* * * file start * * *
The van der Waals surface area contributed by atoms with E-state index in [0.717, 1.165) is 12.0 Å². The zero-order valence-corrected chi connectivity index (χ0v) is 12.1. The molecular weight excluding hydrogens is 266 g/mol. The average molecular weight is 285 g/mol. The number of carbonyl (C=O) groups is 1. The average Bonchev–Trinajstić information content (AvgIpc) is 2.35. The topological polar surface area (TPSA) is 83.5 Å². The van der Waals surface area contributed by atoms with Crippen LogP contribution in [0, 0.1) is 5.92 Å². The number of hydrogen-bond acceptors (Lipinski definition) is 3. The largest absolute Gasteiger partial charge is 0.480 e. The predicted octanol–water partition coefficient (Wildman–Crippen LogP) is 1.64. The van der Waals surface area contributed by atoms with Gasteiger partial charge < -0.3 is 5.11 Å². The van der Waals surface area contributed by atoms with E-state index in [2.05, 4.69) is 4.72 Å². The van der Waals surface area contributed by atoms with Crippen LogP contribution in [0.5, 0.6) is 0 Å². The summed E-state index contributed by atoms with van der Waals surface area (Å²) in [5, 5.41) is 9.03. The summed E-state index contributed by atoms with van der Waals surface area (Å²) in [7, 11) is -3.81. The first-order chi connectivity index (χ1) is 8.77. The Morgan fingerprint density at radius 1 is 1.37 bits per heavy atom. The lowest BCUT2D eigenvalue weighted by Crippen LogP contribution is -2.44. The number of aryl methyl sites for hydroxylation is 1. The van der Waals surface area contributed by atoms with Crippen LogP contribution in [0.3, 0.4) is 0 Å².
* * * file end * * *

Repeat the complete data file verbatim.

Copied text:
The van der Waals surface area contributed by atoms with E-state index in [0.717, 1.165) is 12.0 Å². The zero-order valence-corrected chi connectivity index (χ0v) is 12.1. The molecular weight excluding hydrogens is 266 g/mol. The average molecular weight is 285 g/mol. The number of carbonyl (C=O) groups is 1. The average Bonchev–Trinajstić information content (AvgIpc) is 2.35. The topological polar surface area (TPSA) is 83.5 Å². The van der Waals surface area contributed by atoms with Crippen LogP contribution in [0, 0.1) is 5.92 Å². The number of hydrogen-bond acceptors (Lipinski definition) is 3. The largest absolute Gasteiger partial charge is 0.480 e. The predicted octanol–water partition coefficient (Wildman–Crippen LogP) is 1.64. The van der Waals surface area contributed by atoms with Gasteiger partial charge < -0.3 is 5.11 Å². The van der Waals surface area contributed by atoms with E-state index in [2.05, 4.69) is 4.72 Å². The van der Waals surface area contributed by atoms with Crippen LogP contribution in [0.5, 0.6) is 0 Å². The summed E-state index contributed by atoms with van der Waals surface area (Å²) in [5, 5.41) is 9.03. The summed E-state index contributed by atoms with van der Waals surface area (Å²) in [7, 11) is -3.81. The first-order chi connectivity index (χ1) is 8.77. The Morgan fingerprint density at radius 1 is 1.37 bits per heavy atom. The lowest BCUT2D eigenvalue weighted by Crippen LogP contribution is -2.44. The number of aryl methyl sites for hydroxylation is 1. The van der Waals surface area contributed by atoms with Crippen LogP contribution in [0.3, 0.4) is 0 Å².